Stand Under a Waterfall

Chasing waterfalls.

There are some incredible sites in Iceland, and this was one of my favorites. This waterfall is called Seljalandsfoss. What makes this fall so special, is that you can walk around and under it. Being able to get up close and personal with rushing glacial water is such an amazing experience. Mother nature is fierce.

If you can ever make it to Iceland, this should be number 1 on your list. We lucked out with some amazing weather which added some beautiful sparkling rainbows around the fall. Remember to wear some gore-tex or water resistant clothing, you will get wet. You’re getting up close and personal to a huge waterfall. Seriously, Iceland is magic. Don’t delay your trip here.

30 Before 30: 9 down, 21 to go!

Swim in a Hot Spring

Not one, but two.

Again, Iceland is MAGIC.  Not only did I swim in one geothermal hot spring, I got to swim in Iceland’s secret pool. I would highly recommend both because while the experiences were drastically different, they were incredible.

The Blue Lagoon is the first stop we had in Iceland right off the plane and it was amazing. The Blue Lagoon is a man made Geothermal Spa. file-7It is shaped by lava but the water is from the geothermal power plant next door. It is filled with natural minerals including silica and half fresh, half salt water. The lagoon is known to treat eczema and psoriasis because of the silica. And let me tell you, my skin felt incredible. Hair, not so much. Definitely tie your hair up and don’t get it wet – I had straw hair for a week. Some parts of the lagoon are hotter than others but there’s plenty to do. You will absolutely be occupied enough for however long you choose to spend here. I would recommend a half day, which is what we did. We had time for the saunas, steam rooms, the waterfall back massage, all the little coves, the face mask, and some drinks. We floated, met some awesome people, and relaxed. If you decide to do the Blue Lagoon in your trip, I absolutely recommend doing it how we did, straight from the airport. It was so nice to relax after an overnight flight.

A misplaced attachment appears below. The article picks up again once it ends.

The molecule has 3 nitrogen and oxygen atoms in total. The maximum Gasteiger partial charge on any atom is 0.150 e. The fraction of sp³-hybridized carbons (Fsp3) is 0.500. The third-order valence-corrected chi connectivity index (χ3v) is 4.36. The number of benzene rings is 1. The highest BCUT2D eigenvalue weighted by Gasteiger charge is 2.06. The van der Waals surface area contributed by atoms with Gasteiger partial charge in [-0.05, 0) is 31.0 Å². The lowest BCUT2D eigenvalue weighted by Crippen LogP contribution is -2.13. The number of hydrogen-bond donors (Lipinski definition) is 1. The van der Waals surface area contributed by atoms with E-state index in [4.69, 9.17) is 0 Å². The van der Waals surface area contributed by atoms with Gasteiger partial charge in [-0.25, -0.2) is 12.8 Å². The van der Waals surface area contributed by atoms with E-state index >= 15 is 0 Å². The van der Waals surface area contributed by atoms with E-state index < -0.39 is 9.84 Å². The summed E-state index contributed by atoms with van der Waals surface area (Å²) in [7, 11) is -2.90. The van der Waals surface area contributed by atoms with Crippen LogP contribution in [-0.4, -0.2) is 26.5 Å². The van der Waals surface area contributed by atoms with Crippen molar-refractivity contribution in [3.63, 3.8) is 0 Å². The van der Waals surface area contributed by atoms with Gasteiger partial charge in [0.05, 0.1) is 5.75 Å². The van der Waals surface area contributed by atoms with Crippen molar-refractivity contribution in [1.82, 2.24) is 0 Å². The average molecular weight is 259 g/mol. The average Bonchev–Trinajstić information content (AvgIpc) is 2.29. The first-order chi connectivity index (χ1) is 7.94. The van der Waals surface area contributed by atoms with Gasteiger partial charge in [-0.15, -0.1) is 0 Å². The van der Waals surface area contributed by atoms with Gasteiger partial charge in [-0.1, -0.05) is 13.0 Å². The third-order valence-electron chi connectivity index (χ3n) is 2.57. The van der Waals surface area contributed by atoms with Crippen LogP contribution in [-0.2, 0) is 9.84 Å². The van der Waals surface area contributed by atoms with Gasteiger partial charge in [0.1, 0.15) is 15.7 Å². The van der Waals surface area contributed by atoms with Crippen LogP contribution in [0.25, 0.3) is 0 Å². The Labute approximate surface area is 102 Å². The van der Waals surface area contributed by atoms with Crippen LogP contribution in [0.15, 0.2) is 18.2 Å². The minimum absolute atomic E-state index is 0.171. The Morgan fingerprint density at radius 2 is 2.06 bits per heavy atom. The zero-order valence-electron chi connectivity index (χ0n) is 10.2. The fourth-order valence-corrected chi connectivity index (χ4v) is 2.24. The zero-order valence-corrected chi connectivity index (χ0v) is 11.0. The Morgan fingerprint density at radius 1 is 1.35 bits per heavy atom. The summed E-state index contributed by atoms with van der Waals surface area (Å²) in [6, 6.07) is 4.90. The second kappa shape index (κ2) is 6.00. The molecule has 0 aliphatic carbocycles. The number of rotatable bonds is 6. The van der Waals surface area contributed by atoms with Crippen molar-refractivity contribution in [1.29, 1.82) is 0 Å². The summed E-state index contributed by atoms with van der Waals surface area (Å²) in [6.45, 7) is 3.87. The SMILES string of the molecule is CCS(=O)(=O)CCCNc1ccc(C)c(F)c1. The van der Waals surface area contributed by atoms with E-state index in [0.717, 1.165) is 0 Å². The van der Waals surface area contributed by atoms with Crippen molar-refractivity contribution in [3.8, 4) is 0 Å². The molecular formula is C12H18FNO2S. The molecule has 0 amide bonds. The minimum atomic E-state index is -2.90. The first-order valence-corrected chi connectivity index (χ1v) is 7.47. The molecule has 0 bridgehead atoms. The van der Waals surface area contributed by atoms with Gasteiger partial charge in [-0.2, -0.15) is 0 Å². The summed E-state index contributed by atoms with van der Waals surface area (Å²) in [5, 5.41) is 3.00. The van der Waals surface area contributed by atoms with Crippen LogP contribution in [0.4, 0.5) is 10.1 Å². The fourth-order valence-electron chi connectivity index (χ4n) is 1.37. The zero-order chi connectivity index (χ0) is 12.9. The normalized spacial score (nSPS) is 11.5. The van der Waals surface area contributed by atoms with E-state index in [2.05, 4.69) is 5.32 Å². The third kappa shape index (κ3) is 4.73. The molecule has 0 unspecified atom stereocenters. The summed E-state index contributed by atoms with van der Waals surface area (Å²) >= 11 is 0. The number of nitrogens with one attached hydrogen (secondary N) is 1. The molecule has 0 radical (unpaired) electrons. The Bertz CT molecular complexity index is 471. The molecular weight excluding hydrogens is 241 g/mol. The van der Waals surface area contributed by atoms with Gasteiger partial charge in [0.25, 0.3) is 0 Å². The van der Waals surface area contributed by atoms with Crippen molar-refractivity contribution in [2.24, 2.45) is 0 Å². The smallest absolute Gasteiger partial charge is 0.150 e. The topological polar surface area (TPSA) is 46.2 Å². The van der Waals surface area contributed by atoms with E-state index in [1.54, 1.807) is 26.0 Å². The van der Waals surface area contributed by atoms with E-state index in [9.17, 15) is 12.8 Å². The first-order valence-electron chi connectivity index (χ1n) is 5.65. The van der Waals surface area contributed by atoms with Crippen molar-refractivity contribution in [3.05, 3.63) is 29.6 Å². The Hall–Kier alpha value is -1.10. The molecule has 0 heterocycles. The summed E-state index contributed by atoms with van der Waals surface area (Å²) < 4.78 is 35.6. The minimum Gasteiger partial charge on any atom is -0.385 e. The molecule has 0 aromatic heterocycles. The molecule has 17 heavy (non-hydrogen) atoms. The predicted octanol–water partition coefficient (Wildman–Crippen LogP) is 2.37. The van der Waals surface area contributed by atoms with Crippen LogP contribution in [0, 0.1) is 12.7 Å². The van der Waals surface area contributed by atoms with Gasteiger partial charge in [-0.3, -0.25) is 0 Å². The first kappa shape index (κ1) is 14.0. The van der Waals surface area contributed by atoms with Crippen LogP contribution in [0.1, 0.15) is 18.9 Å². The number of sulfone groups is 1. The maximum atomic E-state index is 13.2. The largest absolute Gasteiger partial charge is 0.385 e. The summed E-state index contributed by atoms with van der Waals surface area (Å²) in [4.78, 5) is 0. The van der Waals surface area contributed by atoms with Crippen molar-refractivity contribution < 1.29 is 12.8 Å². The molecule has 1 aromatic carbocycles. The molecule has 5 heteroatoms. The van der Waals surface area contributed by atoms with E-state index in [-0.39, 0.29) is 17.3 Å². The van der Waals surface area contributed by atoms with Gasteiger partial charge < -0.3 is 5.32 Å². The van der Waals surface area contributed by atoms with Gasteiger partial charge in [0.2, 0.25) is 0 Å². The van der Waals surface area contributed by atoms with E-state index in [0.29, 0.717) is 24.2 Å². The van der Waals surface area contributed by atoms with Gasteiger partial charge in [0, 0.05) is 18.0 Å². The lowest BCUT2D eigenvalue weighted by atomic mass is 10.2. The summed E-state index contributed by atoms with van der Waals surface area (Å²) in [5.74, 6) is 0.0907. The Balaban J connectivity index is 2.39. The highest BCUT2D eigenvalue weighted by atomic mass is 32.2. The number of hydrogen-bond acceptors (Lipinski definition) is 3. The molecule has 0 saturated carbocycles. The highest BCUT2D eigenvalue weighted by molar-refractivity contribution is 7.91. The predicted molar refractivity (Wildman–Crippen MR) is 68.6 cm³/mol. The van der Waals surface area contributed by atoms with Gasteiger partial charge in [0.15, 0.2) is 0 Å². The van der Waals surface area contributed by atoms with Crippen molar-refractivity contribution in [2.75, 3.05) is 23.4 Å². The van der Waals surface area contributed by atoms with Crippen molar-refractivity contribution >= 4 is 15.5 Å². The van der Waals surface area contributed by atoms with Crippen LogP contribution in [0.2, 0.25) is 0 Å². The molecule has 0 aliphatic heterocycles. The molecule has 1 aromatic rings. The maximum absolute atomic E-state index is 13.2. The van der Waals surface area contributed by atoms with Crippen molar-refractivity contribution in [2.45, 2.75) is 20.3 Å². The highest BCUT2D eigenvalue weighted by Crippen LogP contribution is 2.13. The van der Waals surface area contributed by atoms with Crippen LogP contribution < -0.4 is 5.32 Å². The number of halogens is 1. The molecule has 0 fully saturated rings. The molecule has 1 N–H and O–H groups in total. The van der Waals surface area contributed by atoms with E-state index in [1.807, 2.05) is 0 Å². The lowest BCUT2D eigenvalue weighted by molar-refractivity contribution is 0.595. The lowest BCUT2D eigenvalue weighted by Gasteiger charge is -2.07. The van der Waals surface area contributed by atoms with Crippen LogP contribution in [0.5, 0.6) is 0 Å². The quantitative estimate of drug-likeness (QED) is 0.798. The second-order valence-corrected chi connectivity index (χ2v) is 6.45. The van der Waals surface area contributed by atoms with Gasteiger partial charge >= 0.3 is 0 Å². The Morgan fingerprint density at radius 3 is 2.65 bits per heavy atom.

The second lagoon/hot spring we went to was Seljavallalaug. It is a “secret” swimming pool in Iceland. This was built in 1923 to teach Icelandic people to swim. It is nestled in file1-7between two mountains and it’s a quick little hike out to the pool. This pool is filled with hot water that comes down from Eyjafjallajökull, which is a volcano covered by an ice cap.

(Quick tip, Jokull means glacier in Icelandic. Their words is a name first, descriptor second. Fjara – Beach, Fjall – Mountain).

This pool was not very crowded because we went early in the day and it was very cool. It was warm from the waters trickling down and the views were absolutely stunning. Again, I recommend this but go early. Earlier in the season the cleaner, earlier in the day the less crowded. The hike isn’t difficult and it’s maybe 20 minutes, if that. Definitely worth it!

Drop a comment below for any other amazing Icelandic hot springs! I’m dying to go back.

30 Before 30: 8 down, 22 to go!

See the Northern Lights

Iceland is Magic.

Seeing the Northern Lights has always been my DREAM. I live in Michigan and I have been trying to stalk them as long as I can remember. Summers on Harsen’s Island spent staring at the night sky, driving an hour north in the hopes the light pollution is low enough, sitting around bonfires in Traverse City checking the Aurora app… It’s been a real obsession of mine.

One of the reasons I wanted to go to Iceland in September is the increased percentage of the aurora borealis having a high KPI index. The week we went, my friend even planned it so we would have a few days with no moon, giving us even more of a chance to see the magnetic ribbons. Another plus for us, not for the environment, was the solar activity. A few large flares occurred which made the magnetic fields even stronger. The first glimpse I had at the most magical site was on the plane to Iceland. While flying over Greenland we got to witness a few minutes of the dancing lights. It was bright and beautiful and filled me with excitement.